When your pieces are cut, draw your seam allowance (we are using a 5/8” seam allowance) and transfer your notches. At that point you can walk your seams or measure them making sure they all match. If you have a bit of excess on your side panel curve it is no big deal, you can smooth it when sewing and pressing. Decide if you want your princess seam to go all the way down or stop at the pocket. I’ve shown it both ways here; on the right side I cut the bottom from the center front piece and merged it with the side panel. When your pattern pieces are taped together, check the seams are matching well and add a grainline perpendicular to the pocket opening.

MAKE A MUSLIN

How to Convert a Dart to Princess Seam // Closet Case Patterns

Make a muslin of the front with your new princess seam! For the example drawn here, the overall shape of the blazer is the exact same, so it should fit the same. If you want to adjust the fit you can do it on your muslin, pinching the extra fabric along the seam and then transderring those adjustments on the pattern.

PRINCESS SEAM IN SHOULDER ON A JASIKA C CUP FRONT

How to Convert a Dart to Princess Seam // Closet Case Patterns
How to Convert a Dart to Princess Seam // Closet Case Patterns

For a seam ending in the shoulder, the drafting is pretty much the same. To have a consistent line from shoulder to hem you can draw your line a bit off the bust point and adjust your curves: the amount you take on one side should be added to the other side. In this example, I drew my line 1/4” toward center front and so curved the side panel also 1/4” out. Again, if you want the jacket to be snugger, you can leave a small gap between your drafting lines and adjust later with your muslin. With the princess seam in the shoulder, you could also keep the bust pocket. You may find you need to smooth or adjust the side panel curves to  get a closer fit.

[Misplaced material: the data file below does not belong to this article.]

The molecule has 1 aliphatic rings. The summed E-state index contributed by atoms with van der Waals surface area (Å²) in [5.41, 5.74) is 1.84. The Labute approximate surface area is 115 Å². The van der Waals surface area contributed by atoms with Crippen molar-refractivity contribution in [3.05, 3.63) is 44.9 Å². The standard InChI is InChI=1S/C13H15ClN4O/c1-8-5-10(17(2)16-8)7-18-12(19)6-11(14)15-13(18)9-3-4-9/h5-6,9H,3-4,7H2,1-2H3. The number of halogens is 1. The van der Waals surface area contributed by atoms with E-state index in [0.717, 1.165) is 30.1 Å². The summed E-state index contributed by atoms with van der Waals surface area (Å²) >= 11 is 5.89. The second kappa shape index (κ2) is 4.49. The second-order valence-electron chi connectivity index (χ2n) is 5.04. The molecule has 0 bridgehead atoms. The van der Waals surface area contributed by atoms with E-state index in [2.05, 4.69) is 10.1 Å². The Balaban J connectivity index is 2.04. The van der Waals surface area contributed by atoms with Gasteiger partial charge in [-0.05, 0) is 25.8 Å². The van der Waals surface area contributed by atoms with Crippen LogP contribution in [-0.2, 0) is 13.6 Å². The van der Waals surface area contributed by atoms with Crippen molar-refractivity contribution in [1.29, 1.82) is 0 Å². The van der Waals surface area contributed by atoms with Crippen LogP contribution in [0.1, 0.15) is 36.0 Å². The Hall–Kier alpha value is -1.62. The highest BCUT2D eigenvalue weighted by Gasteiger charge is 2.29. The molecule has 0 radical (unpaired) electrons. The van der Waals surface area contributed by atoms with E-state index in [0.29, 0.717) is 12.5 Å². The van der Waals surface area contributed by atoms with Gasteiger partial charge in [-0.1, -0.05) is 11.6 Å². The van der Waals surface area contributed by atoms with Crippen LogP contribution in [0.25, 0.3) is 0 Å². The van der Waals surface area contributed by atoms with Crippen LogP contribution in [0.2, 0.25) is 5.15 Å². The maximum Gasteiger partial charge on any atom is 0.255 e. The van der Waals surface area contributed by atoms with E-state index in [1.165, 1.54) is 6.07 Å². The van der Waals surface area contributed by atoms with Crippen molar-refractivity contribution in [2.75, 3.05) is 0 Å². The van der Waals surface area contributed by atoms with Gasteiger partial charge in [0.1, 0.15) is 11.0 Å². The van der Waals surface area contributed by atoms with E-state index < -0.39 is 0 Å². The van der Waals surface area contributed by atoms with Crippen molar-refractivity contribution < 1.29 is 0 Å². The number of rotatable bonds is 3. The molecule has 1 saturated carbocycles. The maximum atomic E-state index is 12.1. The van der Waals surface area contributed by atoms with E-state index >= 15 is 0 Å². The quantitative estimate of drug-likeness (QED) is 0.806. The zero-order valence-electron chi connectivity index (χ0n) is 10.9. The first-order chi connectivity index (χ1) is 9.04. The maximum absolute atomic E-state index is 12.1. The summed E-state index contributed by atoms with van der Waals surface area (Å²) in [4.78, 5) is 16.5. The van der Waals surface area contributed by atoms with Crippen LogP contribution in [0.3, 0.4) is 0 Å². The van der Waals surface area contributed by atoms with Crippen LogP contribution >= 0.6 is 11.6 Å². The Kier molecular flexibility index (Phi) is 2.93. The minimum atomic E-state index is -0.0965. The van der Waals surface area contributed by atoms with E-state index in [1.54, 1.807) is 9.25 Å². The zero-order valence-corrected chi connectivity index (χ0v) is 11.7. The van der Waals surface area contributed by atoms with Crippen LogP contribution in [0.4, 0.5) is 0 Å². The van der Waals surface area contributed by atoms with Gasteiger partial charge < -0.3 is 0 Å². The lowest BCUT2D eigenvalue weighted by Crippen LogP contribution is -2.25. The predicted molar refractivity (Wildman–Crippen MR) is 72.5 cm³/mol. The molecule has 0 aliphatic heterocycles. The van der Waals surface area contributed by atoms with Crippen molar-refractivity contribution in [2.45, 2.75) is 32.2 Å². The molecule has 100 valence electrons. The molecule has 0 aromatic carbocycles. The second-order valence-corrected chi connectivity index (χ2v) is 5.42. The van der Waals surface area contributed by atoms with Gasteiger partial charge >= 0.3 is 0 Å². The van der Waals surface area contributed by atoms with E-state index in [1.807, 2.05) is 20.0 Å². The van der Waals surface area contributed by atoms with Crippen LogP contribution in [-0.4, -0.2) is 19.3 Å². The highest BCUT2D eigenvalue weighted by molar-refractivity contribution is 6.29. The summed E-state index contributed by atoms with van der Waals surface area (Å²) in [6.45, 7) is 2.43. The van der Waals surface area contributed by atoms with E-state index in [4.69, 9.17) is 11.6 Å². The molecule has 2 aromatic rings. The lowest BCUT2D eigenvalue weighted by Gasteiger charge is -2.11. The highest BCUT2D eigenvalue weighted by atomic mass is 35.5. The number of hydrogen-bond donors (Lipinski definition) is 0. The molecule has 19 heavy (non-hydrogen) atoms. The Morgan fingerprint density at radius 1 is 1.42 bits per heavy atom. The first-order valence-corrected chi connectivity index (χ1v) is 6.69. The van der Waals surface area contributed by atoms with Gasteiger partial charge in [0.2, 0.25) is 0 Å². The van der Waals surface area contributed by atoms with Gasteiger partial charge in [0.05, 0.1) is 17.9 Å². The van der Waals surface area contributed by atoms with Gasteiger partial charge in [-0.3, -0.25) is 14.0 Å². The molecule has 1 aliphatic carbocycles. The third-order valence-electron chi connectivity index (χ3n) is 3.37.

PRINCESS SEAM IN SHOULDER ON A JASIKA D CUP FRONT (WITH TWO BUST DARTS)

How to Convert a Dart to Princess Seam // Closet Case Patterns

Follow the same steps as for the princess seam in armhole, however, we will also have the option to remove the bust dart. Here’s how to do that:

How to Convert a Dart to Princess Seam // Closet Case Patterns

On your new side panel, before adding your seam allowances, draw your dart so the dart tip touches the seam. Close the dart, folding your paper or cutting one dart leg and taping it to the other dart leg. Your seam is now crooked so you need to smooth it and make it a nice curve, checking the measurement are still matching along the center front panel.

How to Convert a Dart to Princess Seam // Closet Case Patterns

Add seams allowances and adjust.

For more help with making these adjustments, we wrote a fitting tutorial/ebook on princess seams for the Fiona Sundress. The principles are the same for a jacket so if you are having fitting issues, this should help you out.

And there you have it! The challenge with drafting off book is trusting your instincts and enjoying the process. The more you learn how fabric reacts to your adjustments the easier you will be able to troubleshoot and adapt patterns to your own fitting needs. Allow yourself to try things without a perfectionist approach! Make a muslin! Have FUN!